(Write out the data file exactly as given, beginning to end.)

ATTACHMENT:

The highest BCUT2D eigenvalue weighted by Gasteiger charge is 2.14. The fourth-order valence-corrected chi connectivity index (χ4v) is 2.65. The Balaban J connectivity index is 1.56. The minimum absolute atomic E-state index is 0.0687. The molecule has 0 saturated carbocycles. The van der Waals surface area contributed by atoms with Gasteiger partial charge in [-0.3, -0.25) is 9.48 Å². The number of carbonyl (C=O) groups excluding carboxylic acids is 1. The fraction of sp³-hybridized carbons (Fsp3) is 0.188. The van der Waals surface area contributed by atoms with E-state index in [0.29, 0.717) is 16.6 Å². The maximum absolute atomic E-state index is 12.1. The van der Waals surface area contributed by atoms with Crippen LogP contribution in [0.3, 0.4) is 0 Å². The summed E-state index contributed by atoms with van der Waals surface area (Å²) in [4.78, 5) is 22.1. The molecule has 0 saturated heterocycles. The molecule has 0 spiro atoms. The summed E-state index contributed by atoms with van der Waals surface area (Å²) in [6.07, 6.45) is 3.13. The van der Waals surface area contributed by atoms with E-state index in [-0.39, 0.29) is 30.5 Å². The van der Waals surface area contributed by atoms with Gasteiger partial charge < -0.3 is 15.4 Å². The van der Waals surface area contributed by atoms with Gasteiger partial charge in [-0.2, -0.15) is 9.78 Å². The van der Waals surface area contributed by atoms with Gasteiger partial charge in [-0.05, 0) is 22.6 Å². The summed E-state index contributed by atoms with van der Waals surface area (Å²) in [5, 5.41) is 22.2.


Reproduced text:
The highest BCUT2D eigenvalue weighted by Gasteiger charge is 2.14. The fourth-order valence-corrected chi connectivity index (χ4v) is 2.65. The Balaban J connectivity index is 1.56. The minimum absolute atomic E-state index is 0.0687. The molecule has 0 saturated carbocycles. The van der Waals surface area contributed by atoms with Gasteiger partial charge in [-0.3, -0.25) is 9.48 Å². The number of carbonyl (C=O) groups excluding carboxylic acids is 1. The fraction of sp³-hybridized carbons (Fsp3) is 0.188. The van der Waals surface area contributed by atoms with E-state index in [0.29, 0.717) is 16.6 Å². The maximum absolute atomic E-state index is 12.1. The van der Waals surface area contributed by atoms with Crippen LogP contribution in [0.3, 0.4) is 0 Å². The summed E-state index contributed by atoms with van der Waals surface area (Å²) in [4.78, 5) is 22.1. The molecule has 0 saturated heterocycles. The molecule has 0 spiro atoms. The summed E-state index contributed by atoms with van der Waals surface area (Å²) in [6.07, 6.45) is 3.13. The van der Waals surface area contributed by atoms with E-state index in [-0.39, 0.29) is 30.5 Å². The van der Waals surface area contributed by atoms with Gasteiger partial charge < -0.3 is 15.4 Å². The van der Waals surface area contributed by atoms with Gasteiger partial charge in [-0.2, -0.15) is 9.78 Å². The van der Waals surface area contributed by atoms with Gasteiger partial charge in [-0.05, 0) is 22.6 Å². The summed E-state index contributed by atoms with van der Waals surface area (Å²) in [5, 5.41) is 22.2.